california | visual
Graduate Fellowship Program 2019—2020, San Francisco State University
Humanity has become untethered from notions that once seemed fixed and eternal. The very idea of a geological era encompassing millions of years and moving at an imperceptibly slow pace has melted away with the dawning of the Anthropocene. My artistic practice examines humanity’s evolving relationship to the land as well as meanings held within the land itself.
Art practice is inherently inclusive and borderless, which frees me to go beyond the constraints of academic research to make connections across disciplines that are often sealed off from one another.
Using a research-intensive approach, I utilize a broad array of resources to create individual pieces, installations, or experiences that interrogate and bring clarity to the often overwhelming issues which confront us, while at the same time raising new questions. My artistic practice has included photography, writing and publications, sound works, walking, performance, installation, screen printing, and video.
While at Headlands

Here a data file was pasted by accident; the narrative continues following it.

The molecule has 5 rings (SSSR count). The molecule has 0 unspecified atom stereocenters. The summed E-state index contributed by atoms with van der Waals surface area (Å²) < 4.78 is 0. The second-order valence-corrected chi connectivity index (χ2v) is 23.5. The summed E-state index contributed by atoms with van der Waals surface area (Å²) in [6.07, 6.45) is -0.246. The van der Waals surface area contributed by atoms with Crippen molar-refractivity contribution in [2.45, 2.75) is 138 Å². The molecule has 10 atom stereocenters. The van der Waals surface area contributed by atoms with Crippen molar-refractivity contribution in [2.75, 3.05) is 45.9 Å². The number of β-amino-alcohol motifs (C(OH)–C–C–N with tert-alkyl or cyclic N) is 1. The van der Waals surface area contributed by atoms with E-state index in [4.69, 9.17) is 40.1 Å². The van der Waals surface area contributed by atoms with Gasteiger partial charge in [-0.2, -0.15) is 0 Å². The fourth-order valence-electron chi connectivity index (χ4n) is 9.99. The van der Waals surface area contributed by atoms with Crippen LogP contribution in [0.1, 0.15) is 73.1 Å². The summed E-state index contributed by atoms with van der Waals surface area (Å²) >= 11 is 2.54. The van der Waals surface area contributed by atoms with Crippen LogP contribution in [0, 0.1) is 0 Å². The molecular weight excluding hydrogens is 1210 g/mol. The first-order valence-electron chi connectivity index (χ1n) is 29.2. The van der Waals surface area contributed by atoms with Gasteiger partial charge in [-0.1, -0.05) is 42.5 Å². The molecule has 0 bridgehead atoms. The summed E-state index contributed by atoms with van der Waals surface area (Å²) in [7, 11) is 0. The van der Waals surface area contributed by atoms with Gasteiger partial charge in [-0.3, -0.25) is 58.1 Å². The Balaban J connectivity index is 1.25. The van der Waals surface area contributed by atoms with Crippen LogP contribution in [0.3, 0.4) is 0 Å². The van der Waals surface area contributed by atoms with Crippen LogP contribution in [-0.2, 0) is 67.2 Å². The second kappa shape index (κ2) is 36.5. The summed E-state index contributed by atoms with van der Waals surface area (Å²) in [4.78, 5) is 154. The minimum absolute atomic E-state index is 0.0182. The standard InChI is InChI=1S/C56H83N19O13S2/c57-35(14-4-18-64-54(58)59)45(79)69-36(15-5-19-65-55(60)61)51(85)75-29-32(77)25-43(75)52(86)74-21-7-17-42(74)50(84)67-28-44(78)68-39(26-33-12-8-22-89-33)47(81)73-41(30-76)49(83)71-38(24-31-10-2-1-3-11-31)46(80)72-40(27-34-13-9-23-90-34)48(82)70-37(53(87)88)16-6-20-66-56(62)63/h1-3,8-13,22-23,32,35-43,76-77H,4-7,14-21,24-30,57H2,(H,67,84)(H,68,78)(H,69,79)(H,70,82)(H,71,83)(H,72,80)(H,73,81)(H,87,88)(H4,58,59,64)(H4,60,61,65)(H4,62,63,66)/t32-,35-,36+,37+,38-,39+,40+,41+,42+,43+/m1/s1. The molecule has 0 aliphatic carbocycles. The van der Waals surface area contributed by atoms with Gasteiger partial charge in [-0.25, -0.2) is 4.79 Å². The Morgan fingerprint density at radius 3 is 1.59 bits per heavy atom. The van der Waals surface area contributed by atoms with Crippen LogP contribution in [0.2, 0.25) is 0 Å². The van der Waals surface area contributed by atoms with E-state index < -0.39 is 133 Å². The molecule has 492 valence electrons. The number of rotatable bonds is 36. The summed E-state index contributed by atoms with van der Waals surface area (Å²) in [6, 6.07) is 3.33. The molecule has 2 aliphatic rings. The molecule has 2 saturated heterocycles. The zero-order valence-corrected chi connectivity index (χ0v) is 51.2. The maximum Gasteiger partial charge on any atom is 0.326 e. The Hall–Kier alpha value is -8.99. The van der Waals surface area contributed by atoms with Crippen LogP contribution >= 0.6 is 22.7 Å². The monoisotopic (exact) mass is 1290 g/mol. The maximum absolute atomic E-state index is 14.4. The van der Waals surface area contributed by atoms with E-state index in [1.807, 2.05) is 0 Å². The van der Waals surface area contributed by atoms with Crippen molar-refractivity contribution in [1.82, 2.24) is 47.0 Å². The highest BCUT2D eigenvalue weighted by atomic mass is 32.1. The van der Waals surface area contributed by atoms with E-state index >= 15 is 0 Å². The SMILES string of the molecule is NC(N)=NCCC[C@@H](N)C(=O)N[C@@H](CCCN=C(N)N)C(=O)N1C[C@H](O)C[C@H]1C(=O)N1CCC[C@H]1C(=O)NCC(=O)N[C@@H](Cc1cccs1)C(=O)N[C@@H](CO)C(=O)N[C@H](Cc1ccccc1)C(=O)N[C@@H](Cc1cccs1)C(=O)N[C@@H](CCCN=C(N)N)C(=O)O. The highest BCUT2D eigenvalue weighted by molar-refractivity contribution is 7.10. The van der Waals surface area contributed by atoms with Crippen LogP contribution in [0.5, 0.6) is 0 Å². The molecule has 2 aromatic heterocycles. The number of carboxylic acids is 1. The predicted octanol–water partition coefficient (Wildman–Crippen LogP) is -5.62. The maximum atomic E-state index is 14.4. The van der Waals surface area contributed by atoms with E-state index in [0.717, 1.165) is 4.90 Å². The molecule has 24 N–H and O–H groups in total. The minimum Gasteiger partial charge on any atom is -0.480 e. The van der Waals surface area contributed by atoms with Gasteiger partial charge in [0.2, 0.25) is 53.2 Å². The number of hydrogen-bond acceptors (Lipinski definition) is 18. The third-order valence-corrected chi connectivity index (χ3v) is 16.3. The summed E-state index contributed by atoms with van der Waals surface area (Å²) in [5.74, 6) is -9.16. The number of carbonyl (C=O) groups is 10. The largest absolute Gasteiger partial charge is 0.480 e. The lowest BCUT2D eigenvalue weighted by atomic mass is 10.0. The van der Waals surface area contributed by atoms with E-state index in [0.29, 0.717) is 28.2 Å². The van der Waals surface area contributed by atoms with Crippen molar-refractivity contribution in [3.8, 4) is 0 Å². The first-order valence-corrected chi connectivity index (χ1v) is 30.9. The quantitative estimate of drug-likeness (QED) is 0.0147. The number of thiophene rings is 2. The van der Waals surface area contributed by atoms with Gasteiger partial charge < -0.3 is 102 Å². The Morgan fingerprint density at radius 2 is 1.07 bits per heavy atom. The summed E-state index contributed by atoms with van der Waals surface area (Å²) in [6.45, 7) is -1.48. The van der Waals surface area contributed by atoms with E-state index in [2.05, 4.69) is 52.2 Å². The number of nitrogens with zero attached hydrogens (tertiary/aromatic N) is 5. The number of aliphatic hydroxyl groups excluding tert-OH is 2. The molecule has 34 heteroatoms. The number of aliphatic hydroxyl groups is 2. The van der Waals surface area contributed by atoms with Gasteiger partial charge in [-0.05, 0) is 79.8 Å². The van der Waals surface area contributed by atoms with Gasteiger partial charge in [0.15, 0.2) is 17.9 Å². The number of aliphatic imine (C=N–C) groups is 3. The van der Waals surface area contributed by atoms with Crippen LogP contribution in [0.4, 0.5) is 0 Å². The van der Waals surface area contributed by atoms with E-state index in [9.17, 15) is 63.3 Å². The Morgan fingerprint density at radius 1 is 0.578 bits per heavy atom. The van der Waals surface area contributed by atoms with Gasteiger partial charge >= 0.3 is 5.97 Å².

While at Headlands I will treasure the time and space to come to a new understanding of how to be a working artist newly fledged from an MFA program. A clear point of departure my is most recent work investigating the human and ecological toll of the highly altered fill-created urban landscape of San Francisco. Headlands and San Francisco face each other as alternate-universe versions of a nearly identical landscape, each reminding the other of possible pasts and futures.
My nascent plans are informed by my current interests. These include group walking as an art form; orienteering and surveying; sound recording; repetitive rituals; the legacy of exclusivity of Marin County, Headlands, and the military-industrial complex; the California Indian genocide; environmental racism; and months-long exposure photography. I am fascinated to see how Headlands as a place, and the people I meet there, will push me to new ways of working.
Selected Video Work
The Walk Discourse Walkshop No. 11, 2018; video documentation, footage: Bronwyn Decker; sound: Daniel Southard, Walking is Weight, 2019.